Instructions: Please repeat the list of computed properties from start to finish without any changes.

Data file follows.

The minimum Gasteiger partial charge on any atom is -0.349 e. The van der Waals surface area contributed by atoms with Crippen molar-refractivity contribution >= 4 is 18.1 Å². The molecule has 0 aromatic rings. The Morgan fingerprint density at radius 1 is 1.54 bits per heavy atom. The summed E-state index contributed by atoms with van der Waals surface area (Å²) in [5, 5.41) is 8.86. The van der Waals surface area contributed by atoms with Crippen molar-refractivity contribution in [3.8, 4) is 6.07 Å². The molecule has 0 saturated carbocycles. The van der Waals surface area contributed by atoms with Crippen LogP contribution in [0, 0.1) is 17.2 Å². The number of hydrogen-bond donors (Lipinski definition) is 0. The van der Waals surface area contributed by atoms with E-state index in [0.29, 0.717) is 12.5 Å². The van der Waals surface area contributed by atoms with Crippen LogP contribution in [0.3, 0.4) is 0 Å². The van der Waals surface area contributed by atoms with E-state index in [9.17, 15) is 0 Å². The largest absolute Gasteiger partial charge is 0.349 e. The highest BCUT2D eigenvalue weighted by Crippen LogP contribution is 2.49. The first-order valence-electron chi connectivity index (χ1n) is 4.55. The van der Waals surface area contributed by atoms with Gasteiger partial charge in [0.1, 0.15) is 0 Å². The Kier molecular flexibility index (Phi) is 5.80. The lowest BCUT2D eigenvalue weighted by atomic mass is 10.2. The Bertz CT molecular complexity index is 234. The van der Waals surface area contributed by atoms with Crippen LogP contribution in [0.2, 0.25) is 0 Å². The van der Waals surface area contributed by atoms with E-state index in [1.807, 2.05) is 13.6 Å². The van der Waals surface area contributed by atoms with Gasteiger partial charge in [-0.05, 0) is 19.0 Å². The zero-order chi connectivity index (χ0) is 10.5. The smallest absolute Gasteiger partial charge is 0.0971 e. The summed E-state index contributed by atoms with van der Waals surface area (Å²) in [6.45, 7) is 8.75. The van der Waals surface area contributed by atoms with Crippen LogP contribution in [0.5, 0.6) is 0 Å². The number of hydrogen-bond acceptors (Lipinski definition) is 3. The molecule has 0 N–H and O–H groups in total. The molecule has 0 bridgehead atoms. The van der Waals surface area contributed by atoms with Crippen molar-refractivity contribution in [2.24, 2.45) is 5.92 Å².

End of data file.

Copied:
The minimum Gasteiger partial charge on any atom is -0.349 e. The van der Waals surface area contributed by atoms with Crippen molar-refractivity contribution >= 4 is 18.1 Å². The molecule has 0 aromatic rings. The Morgan fingerprint density at radius 1 is 1.54 bits per heavy atom. The summed E-state index contributed by atoms with van der Waals surface area (Å²) in [5, 5.41) is 8.86. The van der Waals surface area contributed by atoms with Crippen molar-refractivity contribution in [3.8, 4) is 6.07 Å². The molecule has 0 saturated carbocycles. The van der Waals surface area contributed by atoms with Crippen LogP contribution in [0, 0.1) is 17.2 Å². The number of hydrogen-bond donors (Lipinski definition) is 0. The van der Waals surface area contributed by atoms with E-state index in [0.29, 0.717) is 12.5 Å². The van der Waals surface area contributed by atoms with Crippen LogP contribution in [0.3, 0.4) is 0 Å². The van der Waals surface area contributed by atoms with E-state index in [9.17, 15) is 0 Å². The largest absolute Gasteiger partial charge is 0.349 e. The highest BCUT2D eigenvalue weighted by Crippen LogP contribution is 2.49. The first-order valence-electron chi connectivity index (χ1n) is 4.55. The van der Waals surface area contributed by atoms with Gasteiger partial charge in [0.1, 0.15) is 0 Å². The Kier molecular flexibility index (Phi) is 5.80. The lowest BCUT2D eigenvalue weighted by atomic mass is 10.2. The Bertz CT molecular complexity index is 234. The van der Waals surface area contributed by atoms with Crippen LogP contribution in [0.2, 0.25) is 0 Å². The van der Waals surface area contributed by atoms with E-state index in [1.807, 2.05) is 13.6 Å². The van der Waals surface area contributed by atoms with Gasteiger partial charge in [-0.05, 0) is 19.0 Å². The zero-order chi connectivity index (χ0) is 10.5. The smallest absolute Gasteiger partial charge is 0.0971 e. The summed E-state index contributed by atoms with van der Waals surface area (Å²) in [6.45, 7) is 8.75. The van der Waals surface area contributed by atoms with Crippen LogP contribution in [0.5, 0.6) is 0 Å². The number of hydrogen-bond acceptors (Lipinski definition) is 3. The molecule has 0 N–H and O–H groups in total. The molecule has 0 bridgehead atoms. The van der Waals surface area contributed by atoms with Crippen molar-refractivity contribution in [2.24, 2.45) is 5.92 Å².